Outgoing President Roch Marc Christian Kaboré was re-elected in the first round with 57.87% of the votes at the head of Burkina Faso for a second term, according to preliminary results communicated Thursday, November 26 by the Electoral Commission. The results must still be validated by the Constitutional Council after examination of possible appeals.
“Mr. Kaboré, Roch Christian Marc, with 57.87% of the vote is declared elected provisionally in the first round as president of Faso”, said the president of the Independent Electoral Commission (Céni), Newton Ahmed Barry.
Eddie Komboïgo, candidate of the party of ex-president Blaise Compaoré, comes second with 15.48% of the vote ahead of Zephirin Diabré (12.46%), considered the leader of the opposition until then.
Some observers of Burkinabè political life were anticipating a closer ballot, the first term of Roch Kaboré having been marked by the resurgence of ethnic violence and the spread of Islamist insurgencies which now concern a large part of West Africa. .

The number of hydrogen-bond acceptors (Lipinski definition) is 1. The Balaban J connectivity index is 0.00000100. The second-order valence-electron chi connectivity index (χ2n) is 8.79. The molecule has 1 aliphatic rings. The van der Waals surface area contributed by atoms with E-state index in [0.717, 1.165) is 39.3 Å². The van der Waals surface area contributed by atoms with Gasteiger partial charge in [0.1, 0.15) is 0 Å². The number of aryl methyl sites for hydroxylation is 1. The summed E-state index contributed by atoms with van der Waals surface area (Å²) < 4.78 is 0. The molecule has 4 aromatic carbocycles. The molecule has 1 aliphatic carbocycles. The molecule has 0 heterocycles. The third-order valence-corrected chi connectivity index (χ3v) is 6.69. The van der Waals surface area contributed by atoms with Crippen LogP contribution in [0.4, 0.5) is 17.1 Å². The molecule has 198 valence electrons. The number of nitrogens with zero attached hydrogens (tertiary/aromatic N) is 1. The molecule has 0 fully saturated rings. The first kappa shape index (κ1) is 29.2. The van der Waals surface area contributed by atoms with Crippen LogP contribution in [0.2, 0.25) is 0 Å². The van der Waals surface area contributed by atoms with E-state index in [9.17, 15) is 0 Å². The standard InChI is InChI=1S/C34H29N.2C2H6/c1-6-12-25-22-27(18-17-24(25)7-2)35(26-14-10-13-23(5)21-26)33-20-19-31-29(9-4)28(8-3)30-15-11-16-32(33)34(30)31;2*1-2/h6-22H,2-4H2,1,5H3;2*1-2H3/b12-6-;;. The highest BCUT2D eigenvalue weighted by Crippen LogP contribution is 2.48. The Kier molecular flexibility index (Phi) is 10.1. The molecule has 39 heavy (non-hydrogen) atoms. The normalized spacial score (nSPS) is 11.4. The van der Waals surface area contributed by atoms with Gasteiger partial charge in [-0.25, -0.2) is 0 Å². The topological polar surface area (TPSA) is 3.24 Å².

The dual presidential and legislative elections took place on Sunday under high security tension, Burkina Faso living its darkest hours since independence, undermined by attacks by jihadist groups that have killed at least 1,200 people in five years.
The opposition threatened not to recognize the results
The Burkinabe opposition had estimated Monday that the ballot was “enamelled with fraud” and had threatened to “Not to accept results marred by irregularities”. She had already stated, on the eve of the election, that a “Massive fraud” was in preparation.
Among the grievances cited by the opposition are the non-opening or late opening of polling stations, unsecured transport of ballot boxes, lack of materials or personnel or even the arbitrary modification of the mapping of polling stations.
The parties of the presidential majority called on Tuesday to “Respect for results” of the ballot, considering that “The shortcomings noted, although regrettable, are not of a magnitude likely to have a significant impact on the result of the ballot”.
The elections could not take place in at least a fifth of the territory, depriving between 300,000 and 350,000 people of the vote, according to the electoral commission.